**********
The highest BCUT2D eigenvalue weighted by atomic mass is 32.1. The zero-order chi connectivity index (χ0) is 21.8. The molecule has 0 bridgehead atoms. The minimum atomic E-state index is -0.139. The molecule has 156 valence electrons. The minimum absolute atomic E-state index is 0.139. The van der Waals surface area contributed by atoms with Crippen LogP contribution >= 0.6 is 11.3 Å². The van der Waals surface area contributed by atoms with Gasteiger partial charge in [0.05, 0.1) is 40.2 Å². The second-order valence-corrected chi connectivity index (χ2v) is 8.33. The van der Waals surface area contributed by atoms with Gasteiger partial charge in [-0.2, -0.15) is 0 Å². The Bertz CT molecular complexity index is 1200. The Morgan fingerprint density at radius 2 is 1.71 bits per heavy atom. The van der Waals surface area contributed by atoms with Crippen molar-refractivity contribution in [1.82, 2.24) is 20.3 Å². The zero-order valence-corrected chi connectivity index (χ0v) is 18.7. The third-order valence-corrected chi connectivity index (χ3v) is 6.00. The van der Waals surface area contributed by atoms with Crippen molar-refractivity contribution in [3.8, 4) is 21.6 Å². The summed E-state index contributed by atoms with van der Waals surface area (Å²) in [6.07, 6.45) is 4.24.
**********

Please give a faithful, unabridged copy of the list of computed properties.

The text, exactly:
The highest BCUT2D eigenvalue weighted by atomic mass is 32.1. The zero-order chi connectivity index (χ0) is 21.8. The molecule has 0 bridgehead atoms. The minimum atomic E-state index is -0.139. The molecule has 156 valence electrons. The minimum absolute atomic E-state index is 0.139. The van der Waals surface area contributed by atoms with Crippen LogP contribution >= 0.6 is 11.3 Å². The van der Waals surface area contributed by atoms with Gasteiger partial charge in [0.05, 0.1) is 40.2 Å². The second-order valence-corrected chi connectivity index (χ2v) is 8.33. The van der Waals surface area contributed by atoms with Gasteiger partial charge in [-0.2, -0.15) is 0 Å². The Bertz CT molecular complexity index is 1200. The Morgan fingerprint density at radius 2 is 1.71 bits per heavy atom. The van der Waals surface area contributed by atoms with Crippen molar-refractivity contribution in [1.82, 2.24) is 20.3 Å². The zero-order valence-corrected chi connectivity index (χ0v) is 18.7. The third-order valence-corrected chi connectivity index (χ3v) is 6.00. The van der Waals surface area contributed by atoms with Crippen molar-refractivity contribution in [3.8, 4) is 21.6 Å². The summed E-state index contributed by atoms with van der Waals surface area (Å²) in [6.07, 6.45) is 4.24.